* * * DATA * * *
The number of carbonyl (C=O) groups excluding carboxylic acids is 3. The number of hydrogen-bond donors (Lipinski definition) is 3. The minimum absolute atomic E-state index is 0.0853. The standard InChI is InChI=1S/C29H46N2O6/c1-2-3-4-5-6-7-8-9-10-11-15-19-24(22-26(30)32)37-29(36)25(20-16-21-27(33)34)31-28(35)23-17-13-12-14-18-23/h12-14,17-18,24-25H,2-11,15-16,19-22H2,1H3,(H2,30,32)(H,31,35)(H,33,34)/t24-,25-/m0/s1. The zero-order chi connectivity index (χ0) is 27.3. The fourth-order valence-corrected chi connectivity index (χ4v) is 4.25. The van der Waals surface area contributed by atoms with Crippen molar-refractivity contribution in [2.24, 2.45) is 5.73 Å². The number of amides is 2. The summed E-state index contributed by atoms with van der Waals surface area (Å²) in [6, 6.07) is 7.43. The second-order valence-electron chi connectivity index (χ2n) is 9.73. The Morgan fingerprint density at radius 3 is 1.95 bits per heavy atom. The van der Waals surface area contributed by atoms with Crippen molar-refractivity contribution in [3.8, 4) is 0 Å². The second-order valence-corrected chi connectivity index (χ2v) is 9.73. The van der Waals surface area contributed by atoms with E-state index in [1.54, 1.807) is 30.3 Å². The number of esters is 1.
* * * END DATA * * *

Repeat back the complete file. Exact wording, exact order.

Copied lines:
The number of carbonyl (C=O) groups excluding carboxylic acids is 3. The number of hydrogen-bond donors (Lipinski definition) is 3. The minimum absolute atomic E-state index is 0.0853. The standard InChI is InChI=1S/C29H46N2O6/c1-2-3-4-5-6-7-8-9-10-11-15-19-24(22-26(30)32)37-29(36)25(20-16-21-27(33)34)31-28(35)23-17-13-12-14-18-23/h12-14,17-18,24-25H,2-11,15-16,19-22H2,1H3,(H2,30,32)(H,31,35)(H,33,34)/t24-,25-/m0/s1. The zero-order chi connectivity index (χ0) is 27.3. The fourth-order valence-corrected chi connectivity index (χ4v) is 4.25. The van der Waals surface area contributed by atoms with Crippen molar-refractivity contribution in [2.24, 2.45) is 5.73 Å². The number of amides is 2. The summed E-state index contributed by atoms with van der Waals surface area (Å²) in [6, 6.07) is 7.43. The second-order valence-electron chi connectivity index (χ2n) is 9.73. The Morgan fingerprint density at radius 3 is 1.95 bits per heavy atom. The van der Waals surface area contributed by atoms with Crippen molar-refractivity contribution in [3.8, 4) is 0 Å². The second-order valence-corrected chi connectivity index (χ2v) is 9.73. The van der Waals surface area contributed by atoms with E-state index in [1.54, 1.807) is 30.3 Å². The number of esters is 1.